Each week at work, we have a Lunch and Learn sessions for developers. Sometimes, we assign a programming problem, and people solve it during the course of the week and present their solutions in the following session. Lately, even though we’re a C# shop, we’ve taken to getting problems from RubyQuiz. We’ve found them to be a good fit for us, as most of the problems can be solved to some degree within the two hours per week we’re alloted for skill development.
We recently assigned the Secret Santas problem. For those of you who don’t know this Christmas tradition, some large families and groups have enough people that it is a burden to buy every other person a present. Instead, each person draws a name from a hat, and buys a present for just that person. The full problem description is at the Ruby Quiz web site.
Solving these problems isn’t a serious challenge, but looking at the - approaches people take is fascinating.
The approach I liked best was my co-worker’s, who used a ring. In real life, essentially he would had everyone form in a circle in a random order, and each person gave a gift to the person on their right.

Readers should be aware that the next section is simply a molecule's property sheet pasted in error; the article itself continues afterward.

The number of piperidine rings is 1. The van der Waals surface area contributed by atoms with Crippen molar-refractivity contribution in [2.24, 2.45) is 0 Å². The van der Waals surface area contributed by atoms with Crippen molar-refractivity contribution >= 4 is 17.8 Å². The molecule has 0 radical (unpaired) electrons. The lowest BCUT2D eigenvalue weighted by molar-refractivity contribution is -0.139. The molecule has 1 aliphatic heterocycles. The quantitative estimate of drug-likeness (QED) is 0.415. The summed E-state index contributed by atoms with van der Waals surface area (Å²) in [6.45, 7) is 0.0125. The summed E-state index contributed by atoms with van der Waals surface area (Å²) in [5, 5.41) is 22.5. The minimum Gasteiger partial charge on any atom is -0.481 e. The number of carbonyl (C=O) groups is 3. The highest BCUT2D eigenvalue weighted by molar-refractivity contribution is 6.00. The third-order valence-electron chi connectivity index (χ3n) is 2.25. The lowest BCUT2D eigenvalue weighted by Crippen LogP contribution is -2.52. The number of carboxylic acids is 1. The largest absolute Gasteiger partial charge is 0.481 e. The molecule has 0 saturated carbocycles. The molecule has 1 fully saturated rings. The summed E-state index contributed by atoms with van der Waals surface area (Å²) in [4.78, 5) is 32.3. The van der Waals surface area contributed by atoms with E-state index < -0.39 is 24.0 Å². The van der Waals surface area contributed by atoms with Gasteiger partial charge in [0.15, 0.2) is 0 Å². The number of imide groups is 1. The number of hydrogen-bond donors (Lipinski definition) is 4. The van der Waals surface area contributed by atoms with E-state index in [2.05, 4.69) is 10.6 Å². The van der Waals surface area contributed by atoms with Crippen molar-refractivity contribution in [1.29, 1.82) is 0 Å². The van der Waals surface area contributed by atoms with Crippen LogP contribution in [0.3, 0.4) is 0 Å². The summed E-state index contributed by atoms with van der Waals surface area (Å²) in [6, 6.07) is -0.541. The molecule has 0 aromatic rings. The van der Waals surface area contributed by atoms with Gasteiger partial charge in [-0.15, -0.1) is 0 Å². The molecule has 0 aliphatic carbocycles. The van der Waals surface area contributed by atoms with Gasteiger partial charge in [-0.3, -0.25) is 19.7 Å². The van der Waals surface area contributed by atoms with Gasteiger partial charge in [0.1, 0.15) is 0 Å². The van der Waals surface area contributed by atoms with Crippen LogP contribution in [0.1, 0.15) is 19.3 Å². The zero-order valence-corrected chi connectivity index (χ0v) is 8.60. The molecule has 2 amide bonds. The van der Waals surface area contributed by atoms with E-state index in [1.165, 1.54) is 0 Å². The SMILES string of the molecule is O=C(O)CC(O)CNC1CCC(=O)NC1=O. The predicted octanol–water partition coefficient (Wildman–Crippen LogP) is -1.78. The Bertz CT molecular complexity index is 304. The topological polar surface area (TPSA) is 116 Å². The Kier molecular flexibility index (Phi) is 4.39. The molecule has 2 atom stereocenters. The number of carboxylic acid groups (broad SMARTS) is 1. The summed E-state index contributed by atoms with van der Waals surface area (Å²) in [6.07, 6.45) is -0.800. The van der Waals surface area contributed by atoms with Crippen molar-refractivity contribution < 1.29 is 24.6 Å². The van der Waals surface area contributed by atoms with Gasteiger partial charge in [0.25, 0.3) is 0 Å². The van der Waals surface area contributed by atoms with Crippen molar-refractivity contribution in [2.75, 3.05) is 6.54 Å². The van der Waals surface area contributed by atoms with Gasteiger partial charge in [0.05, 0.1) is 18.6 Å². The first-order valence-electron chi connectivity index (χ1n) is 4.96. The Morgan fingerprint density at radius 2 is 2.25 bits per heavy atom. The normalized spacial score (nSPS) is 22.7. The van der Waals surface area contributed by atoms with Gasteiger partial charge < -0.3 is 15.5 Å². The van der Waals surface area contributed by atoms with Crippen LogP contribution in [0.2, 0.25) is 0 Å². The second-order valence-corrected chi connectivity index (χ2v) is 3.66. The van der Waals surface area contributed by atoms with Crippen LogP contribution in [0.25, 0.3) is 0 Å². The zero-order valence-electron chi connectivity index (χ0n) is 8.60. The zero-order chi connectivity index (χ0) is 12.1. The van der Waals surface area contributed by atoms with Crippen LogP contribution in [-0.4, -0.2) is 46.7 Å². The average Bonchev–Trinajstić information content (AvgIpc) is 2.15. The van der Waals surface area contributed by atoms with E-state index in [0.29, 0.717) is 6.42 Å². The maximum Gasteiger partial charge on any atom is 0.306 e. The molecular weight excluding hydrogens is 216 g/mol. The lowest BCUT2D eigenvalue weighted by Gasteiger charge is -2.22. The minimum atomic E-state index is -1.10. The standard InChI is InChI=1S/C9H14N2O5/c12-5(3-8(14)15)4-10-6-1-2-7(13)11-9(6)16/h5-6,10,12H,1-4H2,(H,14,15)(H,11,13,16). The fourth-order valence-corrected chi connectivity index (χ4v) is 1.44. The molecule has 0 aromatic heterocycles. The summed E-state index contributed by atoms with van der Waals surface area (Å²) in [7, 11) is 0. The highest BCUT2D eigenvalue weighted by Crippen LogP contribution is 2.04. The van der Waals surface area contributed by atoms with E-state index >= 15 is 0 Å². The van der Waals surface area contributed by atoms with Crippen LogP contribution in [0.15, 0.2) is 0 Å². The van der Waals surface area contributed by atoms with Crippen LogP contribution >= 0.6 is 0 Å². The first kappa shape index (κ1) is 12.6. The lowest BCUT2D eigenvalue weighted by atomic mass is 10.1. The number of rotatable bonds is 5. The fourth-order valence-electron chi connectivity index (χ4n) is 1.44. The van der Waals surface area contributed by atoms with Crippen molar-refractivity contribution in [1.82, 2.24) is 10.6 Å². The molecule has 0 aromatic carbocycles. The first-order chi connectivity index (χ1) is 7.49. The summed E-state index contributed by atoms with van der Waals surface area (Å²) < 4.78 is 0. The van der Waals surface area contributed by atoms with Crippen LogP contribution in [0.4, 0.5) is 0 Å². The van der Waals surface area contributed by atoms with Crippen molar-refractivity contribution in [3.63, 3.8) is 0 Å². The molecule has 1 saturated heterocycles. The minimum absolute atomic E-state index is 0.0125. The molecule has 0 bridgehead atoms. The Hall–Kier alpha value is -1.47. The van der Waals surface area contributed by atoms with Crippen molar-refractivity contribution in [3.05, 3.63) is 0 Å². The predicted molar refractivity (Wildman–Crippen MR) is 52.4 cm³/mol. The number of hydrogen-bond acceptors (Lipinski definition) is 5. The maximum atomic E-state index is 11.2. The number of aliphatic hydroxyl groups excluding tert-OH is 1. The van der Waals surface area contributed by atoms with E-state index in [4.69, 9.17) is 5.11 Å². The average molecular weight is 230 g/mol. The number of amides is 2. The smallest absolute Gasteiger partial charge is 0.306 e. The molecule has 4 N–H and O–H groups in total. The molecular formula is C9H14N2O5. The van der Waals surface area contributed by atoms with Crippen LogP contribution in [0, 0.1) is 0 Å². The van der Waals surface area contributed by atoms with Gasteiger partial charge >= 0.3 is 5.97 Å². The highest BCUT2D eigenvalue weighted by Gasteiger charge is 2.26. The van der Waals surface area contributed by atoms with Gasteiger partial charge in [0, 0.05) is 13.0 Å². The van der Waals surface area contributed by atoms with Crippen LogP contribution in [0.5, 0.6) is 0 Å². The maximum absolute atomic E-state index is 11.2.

I chose to put the names in a collection, and to use LINQ to pull random members from the collection. It turns out this concept can be rather useful, so I’m presenting it here. As with everything in this blog, it’s released under the Creative Commons Attribution 3.0 Unported license.
From looking at the code, you can see that I tried different random number generators. I wasn’t surprised that the
RandomNumberGenerator from the
System.Security.Cryptography namespace is expensive to construct, but I found it interesting that it gets random data appreciably faster than the Random class. My benchmarking wasn’t extensive, just some elapsed times gleaned from running my unit tests.